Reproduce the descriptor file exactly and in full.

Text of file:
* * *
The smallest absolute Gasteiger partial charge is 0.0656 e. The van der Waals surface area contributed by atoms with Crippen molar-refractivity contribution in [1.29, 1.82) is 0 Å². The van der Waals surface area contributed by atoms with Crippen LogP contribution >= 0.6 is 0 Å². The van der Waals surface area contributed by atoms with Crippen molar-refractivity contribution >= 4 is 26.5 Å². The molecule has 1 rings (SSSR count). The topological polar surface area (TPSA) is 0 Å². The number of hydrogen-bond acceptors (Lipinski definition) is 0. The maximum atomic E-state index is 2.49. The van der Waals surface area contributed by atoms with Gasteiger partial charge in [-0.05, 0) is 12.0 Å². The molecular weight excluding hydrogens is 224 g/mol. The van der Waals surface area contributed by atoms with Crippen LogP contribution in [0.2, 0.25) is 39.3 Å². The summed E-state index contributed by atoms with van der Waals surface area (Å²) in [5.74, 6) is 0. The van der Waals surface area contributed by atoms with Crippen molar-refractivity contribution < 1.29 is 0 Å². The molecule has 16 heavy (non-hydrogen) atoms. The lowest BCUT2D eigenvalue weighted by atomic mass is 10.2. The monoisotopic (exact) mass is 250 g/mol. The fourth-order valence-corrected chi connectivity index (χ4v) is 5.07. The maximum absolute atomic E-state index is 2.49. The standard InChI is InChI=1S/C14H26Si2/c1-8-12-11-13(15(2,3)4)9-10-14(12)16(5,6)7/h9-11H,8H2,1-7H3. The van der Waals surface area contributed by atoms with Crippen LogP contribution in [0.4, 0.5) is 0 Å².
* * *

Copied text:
The smallest absolute Gasteiger partial charge is 0.0656 e. The van der Waals surface area contributed by atoms with Crippen molar-refractivity contribution in [1.29, 1.82) is 0 Å². The van der Waals surface area contributed by atoms with Crippen LogP contribution >= 0.6 is 0 Å². The van der Waals surface area contributed by atoms with Crippen molar-refractivity contribution >= 4 is 26.5 Å². The molecule has 1 rings (SSSR count). The topological polar surface area (TPSA) is 0 Å². The number of hydrogen-bond acceptors (Lipinski definition) is 0. The maximum atomic E-state index is 2.49. The van der Waals surface area contributed by atoms with Gasteiger partial charge in [-0.05, 0) is 12.0 Å². The molecular weight excluding hydrogens is 224 g/mol. The van der Waals surface area contributed by atoms with Crippen LogP contribution in [0.2, 0.25) is 39.3 Å². The summed E-state index contributed by atoms with van der Waals surface area (Å²) in [5.74, 6) is 0. The van der Waals surface area contributed by atoms with Crippen molar-refractivity contribution < 1.29 is 0 Å². The molecule has 16 heavy (non-hydrogen) atoms. The lowest BCUT2D eigenvalue weighted by atomic mass is 10.2. The monoisotopic (exact) mass is 250 g/mol. The fourth-order valence-corrected chi connectivity index (χ4v) is 5.07. The maximum absolute atomic E-state index is 2.49. The standard InChI is InChI=1S/C14H26Si2/c1-8-12-11-13(15(2,3)4)9-10-14(12)16(5,6)7/h9-11H,8H2,1-7H3. The van der Waals surface area contributed by atoms with Crippen LogP contribution in [0.4, 0.5) is 0 Å².